Free Essays on Homer's Odyssey: Influence of Gods

Free Essays on Homer's Odyssey: Influence of Gods

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Influence of Gods in the Odyssey

 

      The almighty, powerful, feared beings in Greek mythology are the

gods! They have many powers and the ability to take the life of anyone in

an instant.  But many of them also have another side.  What many people

don't know is that they are not all horrible creatures.  Many times, gods

help and even befriend the mortals. Many of the gods, like Ino who saved

Odysseus, Hermes who aided Odysseus, and Athena who assisted Odysseus, are

a positive interferences in Homer's epic, The Odyssey.

 

      The white sea goddess, Ino, helps Odysseus on his journey to

Phaiacia.  He is about to be smashed against the rough rocks of the island

when Ino sees him and "She pitied Odysseus as he was buffeted about in this

miserable way"  (Homer 69). This shows that Ino pities the man and wants

to give him a helping hand. Goddesses who want to help mortals, are a

positive influence on them.  Ino says, "'Here take this veil and stretch it

under your chest:  it is a divine thing, and while you have it there is no

fear that you will drown or come to any harm'"  (Homer 69).  This is a good

example of how a goddess can help a mortal.  By giving Odysseus the veil

she protects him, and for Odysseus, this is a positive interference.

Though some goddesses, like Ino, help mortals reach places, others, such as

Hermes, warn them against danger.

 

      Hermes gives Odysseus advice on how to avoid danger.  As if

reaching the land of Circe isn't hard enough, now Odysseus must find a way

to get his men back from her.  The person to help, is Hermes.  Odysseus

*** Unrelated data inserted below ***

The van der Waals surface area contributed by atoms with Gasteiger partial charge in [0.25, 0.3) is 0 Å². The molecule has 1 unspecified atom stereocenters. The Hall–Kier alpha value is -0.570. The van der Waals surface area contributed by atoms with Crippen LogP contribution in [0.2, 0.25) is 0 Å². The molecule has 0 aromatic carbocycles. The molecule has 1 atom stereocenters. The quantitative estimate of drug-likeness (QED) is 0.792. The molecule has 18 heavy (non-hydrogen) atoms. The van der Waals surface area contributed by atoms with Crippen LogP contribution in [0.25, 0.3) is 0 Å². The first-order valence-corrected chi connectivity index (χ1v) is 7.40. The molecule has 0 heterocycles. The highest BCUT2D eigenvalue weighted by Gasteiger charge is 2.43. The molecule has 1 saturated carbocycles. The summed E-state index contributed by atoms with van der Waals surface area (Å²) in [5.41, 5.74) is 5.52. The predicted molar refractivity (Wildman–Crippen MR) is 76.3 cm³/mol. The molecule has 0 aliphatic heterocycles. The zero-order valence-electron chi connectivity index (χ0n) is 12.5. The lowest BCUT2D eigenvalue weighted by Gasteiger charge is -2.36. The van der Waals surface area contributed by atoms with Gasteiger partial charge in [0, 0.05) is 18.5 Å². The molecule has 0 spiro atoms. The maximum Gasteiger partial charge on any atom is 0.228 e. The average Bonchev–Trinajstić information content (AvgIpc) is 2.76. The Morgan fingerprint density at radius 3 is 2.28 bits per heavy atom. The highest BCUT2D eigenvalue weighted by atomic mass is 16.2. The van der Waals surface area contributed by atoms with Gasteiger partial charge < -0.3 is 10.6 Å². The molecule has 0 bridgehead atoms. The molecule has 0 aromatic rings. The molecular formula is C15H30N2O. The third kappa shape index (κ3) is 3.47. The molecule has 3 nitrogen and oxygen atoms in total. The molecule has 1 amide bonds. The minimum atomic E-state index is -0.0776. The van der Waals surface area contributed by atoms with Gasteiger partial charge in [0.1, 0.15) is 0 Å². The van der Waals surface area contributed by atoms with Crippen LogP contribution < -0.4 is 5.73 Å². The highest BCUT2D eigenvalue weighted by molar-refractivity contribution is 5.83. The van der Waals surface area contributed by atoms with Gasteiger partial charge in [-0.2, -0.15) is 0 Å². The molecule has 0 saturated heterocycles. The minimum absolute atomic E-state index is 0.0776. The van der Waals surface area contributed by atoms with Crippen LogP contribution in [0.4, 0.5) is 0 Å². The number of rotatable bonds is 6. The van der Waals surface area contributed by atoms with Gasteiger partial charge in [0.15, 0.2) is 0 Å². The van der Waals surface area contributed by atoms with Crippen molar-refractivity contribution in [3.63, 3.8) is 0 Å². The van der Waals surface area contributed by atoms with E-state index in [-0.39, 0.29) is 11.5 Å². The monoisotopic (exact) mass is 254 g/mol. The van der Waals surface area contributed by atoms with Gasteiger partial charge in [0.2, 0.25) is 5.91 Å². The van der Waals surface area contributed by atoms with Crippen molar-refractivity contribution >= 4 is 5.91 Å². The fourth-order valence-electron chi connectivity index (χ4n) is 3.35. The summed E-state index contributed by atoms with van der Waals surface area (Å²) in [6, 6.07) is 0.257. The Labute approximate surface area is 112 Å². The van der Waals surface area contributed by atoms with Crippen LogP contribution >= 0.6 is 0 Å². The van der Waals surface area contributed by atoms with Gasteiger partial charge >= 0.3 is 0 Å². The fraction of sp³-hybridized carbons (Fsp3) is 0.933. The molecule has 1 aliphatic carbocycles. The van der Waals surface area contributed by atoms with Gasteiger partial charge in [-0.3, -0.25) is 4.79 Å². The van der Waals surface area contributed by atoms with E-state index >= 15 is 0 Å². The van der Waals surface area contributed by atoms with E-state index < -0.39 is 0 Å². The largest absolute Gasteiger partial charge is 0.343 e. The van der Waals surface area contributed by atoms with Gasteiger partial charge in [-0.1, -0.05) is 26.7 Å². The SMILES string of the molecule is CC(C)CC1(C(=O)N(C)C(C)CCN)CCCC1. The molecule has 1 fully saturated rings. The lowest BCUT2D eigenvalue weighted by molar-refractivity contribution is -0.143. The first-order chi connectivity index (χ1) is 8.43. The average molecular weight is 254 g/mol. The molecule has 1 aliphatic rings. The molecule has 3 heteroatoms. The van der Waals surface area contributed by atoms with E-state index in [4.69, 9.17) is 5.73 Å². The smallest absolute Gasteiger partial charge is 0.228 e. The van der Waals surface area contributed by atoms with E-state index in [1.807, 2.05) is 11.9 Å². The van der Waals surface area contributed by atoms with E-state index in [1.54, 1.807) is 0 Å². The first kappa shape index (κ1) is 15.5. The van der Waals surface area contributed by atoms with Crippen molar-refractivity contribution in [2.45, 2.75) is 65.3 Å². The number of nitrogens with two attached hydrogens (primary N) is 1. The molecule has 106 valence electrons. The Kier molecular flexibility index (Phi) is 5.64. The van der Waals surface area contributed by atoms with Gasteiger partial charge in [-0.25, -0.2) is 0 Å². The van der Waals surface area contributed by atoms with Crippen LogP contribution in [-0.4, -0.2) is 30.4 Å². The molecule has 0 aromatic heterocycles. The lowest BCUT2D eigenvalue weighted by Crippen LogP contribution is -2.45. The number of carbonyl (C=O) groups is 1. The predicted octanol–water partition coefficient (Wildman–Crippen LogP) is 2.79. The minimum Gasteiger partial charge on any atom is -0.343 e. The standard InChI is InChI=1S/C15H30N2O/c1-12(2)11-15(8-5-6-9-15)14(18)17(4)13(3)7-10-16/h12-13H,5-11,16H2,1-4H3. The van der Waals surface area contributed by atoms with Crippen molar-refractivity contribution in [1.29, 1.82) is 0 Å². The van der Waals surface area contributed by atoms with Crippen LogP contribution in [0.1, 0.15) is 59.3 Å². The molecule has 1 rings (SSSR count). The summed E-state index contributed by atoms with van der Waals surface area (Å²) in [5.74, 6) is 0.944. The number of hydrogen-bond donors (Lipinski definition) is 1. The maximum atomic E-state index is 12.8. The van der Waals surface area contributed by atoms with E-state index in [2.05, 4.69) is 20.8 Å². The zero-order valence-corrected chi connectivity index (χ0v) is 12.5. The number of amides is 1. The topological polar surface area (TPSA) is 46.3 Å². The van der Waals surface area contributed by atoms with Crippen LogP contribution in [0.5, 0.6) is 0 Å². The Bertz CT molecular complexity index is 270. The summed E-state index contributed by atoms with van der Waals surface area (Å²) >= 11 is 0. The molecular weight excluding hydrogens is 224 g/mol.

reaches the house "'But just as I was on the point of entering the sacred

dell...who should meet me but Hermes with his golden rod'"  (Homer 117).

Hermes interferes in Odysseus' journey by stopping him before he enters the

house of Circe.  However, this is a positive interference because he has

come to warn Odysseus of danger.  Hermes says to Odysseus, "'All right, I

will help you and keep you safe.  Here, take this charm...this will keep

destruction from your head'"  (Homer 118).  In this case, Hermes protects

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Odysseus. The protection of Odysseus is a positive interference by Hermes.

Odysseus could not have gone through his journey without the help of Hermes

and another protector, Athena.

 

      Athena helps Odysseus all through his long journey.  She constantly

shows up by his side to aid him.  After Odysseus finds out that many of his

wife's suitors are living in his own house, he vows to punish them.  Athena

affirms his decision and says, "'Of course I will stand by you; I will not

forget you when we are about this business'"  (Homer 156).  And, sure

enough, Athena does not forget him.  This shows that by reassuring him and

boosting his confidence, she interferes in Odysseus' life in a positive way.

 While Odysseus is fighting his wife's suitors, Athena appears again.

"Athena came near to them in the likeness of Mentor.  Odysseus was cheered

by the sight"  (Homer 247).  Athena enters the fight between Odysseus and

his wife's suitors.  However, she fights on his side, making her

interference positive.  Athena assists Odysseus throughout his journey.

 

      It is clear that gods and goddesses interfere in the lives of the

mortals positively in Homer's Odyssey, because Ino saves

Odysseus, Hermes aids Odysseus, and Athena assists Odysseus.  The story of

Odysseus is not only of a brave man who ventures all over the world, but

also of the mighty Greek gods.  Though these gods seem frightening, many of

them, as you saw in the Odyssey, actually help mortals.
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